I have files named file.88_0.pdb, file.88_1.pdb, ..., file.88_100.pdb. I want to cat them so that file.88_1.pdb gets pasted after file.88_0.pdb, file.88_2.pdb after file.88_1.pdb, and so on. If I do cat file.88_*.pdb > all.pdb, the files are put together in the following order: 0 1 10 11 12 13 14 15 16 17 18 19 2 20..., etc. How do I put them together so that the order is 0 1 2 3 4 5 6...?

  • 2
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4 Answers 4


Use brace expansion

cat file.88_{0..100}.pdb >>bigfile.pdb

To ignoring printing the error messages for non-existent files use:

cat file.88_{0..100}.pdb >>bigfile.pdb 2>/dev/null

In the zsh shell also you have the (n) globbing qualifier to request a numerical sorting (as opposed to the default of alphabetical) for globs:

cat file.88_*.pdb(n) >>bigfile.pdb 2>/dev/null

In shell w/o brace expansion you can use ls + xargs:

ls -v file.88_*.pdb | xargs cat > all.pdb

ls will sort files in numeric order:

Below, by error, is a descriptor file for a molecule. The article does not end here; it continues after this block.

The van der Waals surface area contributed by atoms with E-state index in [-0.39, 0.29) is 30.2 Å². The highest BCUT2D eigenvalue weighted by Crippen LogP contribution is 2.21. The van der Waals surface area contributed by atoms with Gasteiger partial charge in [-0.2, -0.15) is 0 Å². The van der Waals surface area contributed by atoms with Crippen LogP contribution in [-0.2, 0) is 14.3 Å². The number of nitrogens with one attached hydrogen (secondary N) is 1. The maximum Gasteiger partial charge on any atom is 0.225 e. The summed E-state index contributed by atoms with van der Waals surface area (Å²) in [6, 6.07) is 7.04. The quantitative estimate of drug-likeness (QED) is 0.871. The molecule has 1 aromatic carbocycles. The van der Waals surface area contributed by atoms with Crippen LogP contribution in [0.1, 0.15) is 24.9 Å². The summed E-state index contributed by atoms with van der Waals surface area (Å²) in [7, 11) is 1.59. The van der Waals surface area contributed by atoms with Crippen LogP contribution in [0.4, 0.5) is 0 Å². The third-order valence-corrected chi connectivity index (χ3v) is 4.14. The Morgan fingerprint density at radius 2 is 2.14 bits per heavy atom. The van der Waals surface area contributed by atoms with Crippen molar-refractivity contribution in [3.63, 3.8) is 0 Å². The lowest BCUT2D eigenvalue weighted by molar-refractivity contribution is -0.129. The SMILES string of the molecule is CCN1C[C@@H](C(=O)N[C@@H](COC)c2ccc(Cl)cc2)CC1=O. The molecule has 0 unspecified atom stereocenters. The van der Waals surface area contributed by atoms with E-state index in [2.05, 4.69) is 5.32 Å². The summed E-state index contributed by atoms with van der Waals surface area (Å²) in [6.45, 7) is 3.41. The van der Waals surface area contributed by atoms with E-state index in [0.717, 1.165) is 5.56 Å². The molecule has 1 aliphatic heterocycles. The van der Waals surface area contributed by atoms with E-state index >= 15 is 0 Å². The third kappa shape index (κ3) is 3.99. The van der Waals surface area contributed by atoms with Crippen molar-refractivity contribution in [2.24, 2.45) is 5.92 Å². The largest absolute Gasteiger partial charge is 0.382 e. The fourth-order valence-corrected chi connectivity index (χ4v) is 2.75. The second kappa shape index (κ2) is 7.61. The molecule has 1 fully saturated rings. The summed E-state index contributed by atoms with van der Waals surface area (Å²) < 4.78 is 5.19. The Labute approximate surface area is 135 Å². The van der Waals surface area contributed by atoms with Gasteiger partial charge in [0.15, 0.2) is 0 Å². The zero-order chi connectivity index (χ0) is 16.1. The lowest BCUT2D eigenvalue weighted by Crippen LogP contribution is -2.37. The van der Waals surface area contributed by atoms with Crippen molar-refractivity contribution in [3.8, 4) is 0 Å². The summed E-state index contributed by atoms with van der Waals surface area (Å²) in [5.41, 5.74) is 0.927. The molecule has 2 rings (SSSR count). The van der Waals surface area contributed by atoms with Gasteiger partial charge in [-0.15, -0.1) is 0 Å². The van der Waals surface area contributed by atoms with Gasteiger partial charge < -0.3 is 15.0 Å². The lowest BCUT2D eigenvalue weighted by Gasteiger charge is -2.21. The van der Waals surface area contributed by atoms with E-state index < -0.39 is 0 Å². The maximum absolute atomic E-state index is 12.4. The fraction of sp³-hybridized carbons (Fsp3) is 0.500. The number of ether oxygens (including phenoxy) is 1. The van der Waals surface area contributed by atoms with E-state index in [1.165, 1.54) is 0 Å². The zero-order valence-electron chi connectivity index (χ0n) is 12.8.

-v natural sort of (version) numbers within text.

cat $(for((i=0;i<101;i++)); do echo -n "file.88_${i}.pdb "; done)

or, regarding the comment of Jesse_b:

cat $(for((i=0;i<101;i++)); do test -f "file.88_${i}.pdb" && echo -n "file.88_${i}.pdb "; done)


for file in $(find $filedir -type f -name "file.88_*" | sort -t "_" -k2 -n); do
    cat $file >> $output

This was able to sort the files on by the (-k2) second field using _ as a separator. Here you have to use >> otherwise each new file will overwrite the last.

  • I still get the wrong order: 0 1 10 11 12... Aug 11, 2017 at 1:35
  • what os are you running? if you do sort --version what do you get? And you have the -n in the sort command right?
    – jesse_b
    Aug 11, 2017 at 1:36
  • OSX El Capitan, sort (GNU coreutils) 5.93 Aug 11, 2017 at 1:41
  • 1
    Thanks a lot for trying! The /dev/null addition to the other answer was much needed! Aug 11, 2017 at 1:52
  • 1
    Useless use of command substitution. Use something like find ... | sort ... | xargs cat >> $output instead. Aug 11, 2017 at 12:01

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